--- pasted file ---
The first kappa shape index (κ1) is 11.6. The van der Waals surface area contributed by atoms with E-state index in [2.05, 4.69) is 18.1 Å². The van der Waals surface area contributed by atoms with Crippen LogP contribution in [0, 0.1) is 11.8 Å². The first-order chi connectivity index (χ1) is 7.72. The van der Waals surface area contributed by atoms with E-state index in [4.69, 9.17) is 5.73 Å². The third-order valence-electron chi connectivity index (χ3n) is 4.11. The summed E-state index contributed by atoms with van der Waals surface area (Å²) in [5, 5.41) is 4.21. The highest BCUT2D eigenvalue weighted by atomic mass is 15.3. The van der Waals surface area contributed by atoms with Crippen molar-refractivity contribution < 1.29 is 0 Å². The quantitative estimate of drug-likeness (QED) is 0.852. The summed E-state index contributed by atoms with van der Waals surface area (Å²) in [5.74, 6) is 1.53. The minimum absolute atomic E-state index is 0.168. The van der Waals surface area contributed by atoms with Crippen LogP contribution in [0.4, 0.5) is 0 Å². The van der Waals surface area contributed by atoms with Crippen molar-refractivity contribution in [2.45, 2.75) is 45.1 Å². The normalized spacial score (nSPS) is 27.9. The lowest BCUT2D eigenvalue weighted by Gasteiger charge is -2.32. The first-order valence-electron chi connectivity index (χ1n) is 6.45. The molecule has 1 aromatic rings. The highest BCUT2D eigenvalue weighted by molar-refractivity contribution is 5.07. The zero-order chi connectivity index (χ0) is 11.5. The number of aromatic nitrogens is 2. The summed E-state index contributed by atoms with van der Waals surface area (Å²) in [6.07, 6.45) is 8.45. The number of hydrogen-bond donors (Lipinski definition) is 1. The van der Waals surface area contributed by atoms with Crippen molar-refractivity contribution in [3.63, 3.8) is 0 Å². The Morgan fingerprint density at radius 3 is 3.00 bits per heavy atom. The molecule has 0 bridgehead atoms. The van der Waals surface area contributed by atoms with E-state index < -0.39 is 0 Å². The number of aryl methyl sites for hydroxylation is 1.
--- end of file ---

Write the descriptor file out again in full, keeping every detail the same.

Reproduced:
The first kappa shape index (κ1) is 11.6. The van der Waals surface area contributed by atoms with E-state index in [2.05, 4.69) is 18.1 Å². The van der Waals surface area contributed by atoms with Crippen LogP contribution in [0, 0.1) is 11.8 Å². The first-order chi connectivity index (χ1) is 7.72. The van der Waals surface area contributed by atoms with E-state index in [4.69, 9.17) is 5.73 Å². The third-order valence-electron chi connectivity index (χ3n) is 4.11. The summed E-state index contributed by atoms with van der Waals surface area (Å²) in [5, 5.41) is 4.21. The highest BCUT2D eigenvalue weighted by atomic mass is 15.3. The van der Waals surface area contributed by atoms with Crippen molar-refractivity contribution < 1.29 is 0 Å². The quantitative estimate of drug-likeness (QED) is 0.852. The summed E-state index contributed by atoms with van der Waals surface area (Å²) in [5.74, 6) is 1.53. The minimum absolute atomic E-state index is 0.168. The van der Waals surface area contributed by atoms with Crippen LogP contribution in [0.4, 0.5) is 0 Å². The van der Waals surface area contributed by atoms with Crippen molar-refractivity contribution in [2.45, 2.75) is 45.1 Å². The normalized spacial score (nSPS) is 27.9. The lowest BCUT2D eigenvalue weighted by Gasteiger charge is -2.32. The first-order valence-electron chi connectivity index (χ1n) is 6.45. The molecule has 1 aromatic rings. The highest BCUT2D eigenvalue weighted by molar-refractivity contribution is 5.07. The zero-order chi connectivity index (χ0) is 11.5. The number of aromatic nitrogens is 2. The summed E-state index contributed by atoms with van der Waals surface area (Å²) in [6.07, 6.45) is 8.45. The number of hydrogen-bond donors (Lipinski definition) is 1. The van der Waals surface area contributed by atoms with Crippen molar-refractivity contribution in [3.63, 3.8) is 0 Å². The Morgan fingerprint density at radius 3 is 3.00 bits per heavy atom. The molecule has 0 bridgehead atoms. The van der Waals surface area contributed by atoms with E-state index < -0.39 is 0 Å². The number of aryl methyl sites for hydroxylation is 1.